Steve Jobs’ Death and Occupy Wall Street Round Out the Top 10 Biggest Events of 2011
2011 can be tracked by its dramatic events, beginning with the Tuscon shooting that critically wounded US Rep. Gabby Giffords and continuing all the way up to the death of Muammar Gadhafi in October. Our minds were consumed with thoughts of the earthquake in Japan, the death of Steve Jobs and all the anxiety that came with the Occupy Wall Street protests. Starting from the very beginning of 2011, we remember all the biggest events that defined the year.
During a meet-and-greet organized by US Rep. Gabrielle Giffords at an Arizona grocery store, a deranged man went on a shooting spree that killed six and wounded 13 others. Despite a bullet to the head at close range, Rep. Giffords survived and continues her miraculous recovery.
When the Egyptian president's decades-long rule came to an end after a revolution powered largely by a social media movement, hundreds of thousands of people took to Cairo's Tahrir Square to celebrate the fall of a man many had feared for years.
A massive 9.0 earthquake that struck off the coast of Japan sparked a tsunami that engulfed large parts of the north-eastern portion of the country and damaged the Fukushima nuclear plant, causing the worst nuclear crisis in decades.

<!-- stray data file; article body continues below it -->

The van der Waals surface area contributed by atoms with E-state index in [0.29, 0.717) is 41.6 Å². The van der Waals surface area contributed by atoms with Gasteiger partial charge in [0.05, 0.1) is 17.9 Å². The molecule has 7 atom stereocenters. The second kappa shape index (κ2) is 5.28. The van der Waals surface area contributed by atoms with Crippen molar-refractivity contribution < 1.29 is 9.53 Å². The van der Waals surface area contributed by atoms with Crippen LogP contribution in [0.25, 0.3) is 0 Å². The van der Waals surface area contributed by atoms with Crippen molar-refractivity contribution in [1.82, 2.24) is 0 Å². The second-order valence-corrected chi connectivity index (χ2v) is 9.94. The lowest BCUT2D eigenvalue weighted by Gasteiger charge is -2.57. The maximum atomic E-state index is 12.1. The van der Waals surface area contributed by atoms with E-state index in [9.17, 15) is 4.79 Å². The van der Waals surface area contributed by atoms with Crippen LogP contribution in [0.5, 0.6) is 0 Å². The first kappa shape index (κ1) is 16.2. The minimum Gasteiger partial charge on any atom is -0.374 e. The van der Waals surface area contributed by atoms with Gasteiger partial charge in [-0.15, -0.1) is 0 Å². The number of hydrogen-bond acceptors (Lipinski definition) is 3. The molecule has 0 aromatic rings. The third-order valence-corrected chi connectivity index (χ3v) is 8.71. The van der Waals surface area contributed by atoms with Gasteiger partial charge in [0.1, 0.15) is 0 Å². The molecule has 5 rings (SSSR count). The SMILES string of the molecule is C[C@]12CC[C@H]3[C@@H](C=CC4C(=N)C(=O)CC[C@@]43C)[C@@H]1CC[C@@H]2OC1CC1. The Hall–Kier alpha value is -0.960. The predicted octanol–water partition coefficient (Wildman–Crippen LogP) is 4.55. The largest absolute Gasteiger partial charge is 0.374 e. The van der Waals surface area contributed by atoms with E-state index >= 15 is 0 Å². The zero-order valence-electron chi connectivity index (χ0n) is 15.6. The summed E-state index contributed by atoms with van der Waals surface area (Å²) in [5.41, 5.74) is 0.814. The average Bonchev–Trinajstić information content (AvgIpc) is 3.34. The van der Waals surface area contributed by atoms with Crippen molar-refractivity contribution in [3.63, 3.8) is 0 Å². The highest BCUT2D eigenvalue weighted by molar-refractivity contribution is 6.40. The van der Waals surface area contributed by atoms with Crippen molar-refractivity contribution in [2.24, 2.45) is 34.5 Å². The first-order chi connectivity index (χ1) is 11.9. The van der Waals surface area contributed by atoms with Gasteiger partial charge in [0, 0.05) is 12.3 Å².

In a covert operation ordered by President Barack Obama, special forces killed the world's most-wanted terrorist and 9/11 mastermind after finding him in Pakistan.
In years past, raising the US debt ceiling has been a routine matter with little fanfare. But this year it became a political football as members of both parties waged a bitter battle that shook worldwide faith in the US economy.
The Florida woman accused of killing her toddler daughter became a media sensation after lawyer and talk show host Nancy Grace gave the case a national spotlight, and Anthony's subsequent acquittal outraged many and lead to death threats for the jurors.
Inspired by the Middle East's discontent with many of its leaders, the OWS movement — comprised of citizens upset about social and economic inequality — began in New York City and has spread to cities all over the world, becoming the most prolonged protest in US history.
After serving four years of a 26-year sentence for the sexual assault and murder of her British roommate in Perugia, Italy, Amanda Knox was freed. An appeals court overturned the decision, freeing her co-defendant and former boyfriend Raffaele Sollecito, as well. Knox collapsed in tears when the jury read the verdict after their 11-hour deliberation.
After an eight-year battle with cancer, the Apple visionary and creative genius finally succumbed to the disease, sending countless tech aficionados the world over into a state of mourning.
A civil uprising supported by NATO airstrikes drove the longtime Libyan dictator into hiding, where he was eventually captured and killed at the hands of his own people.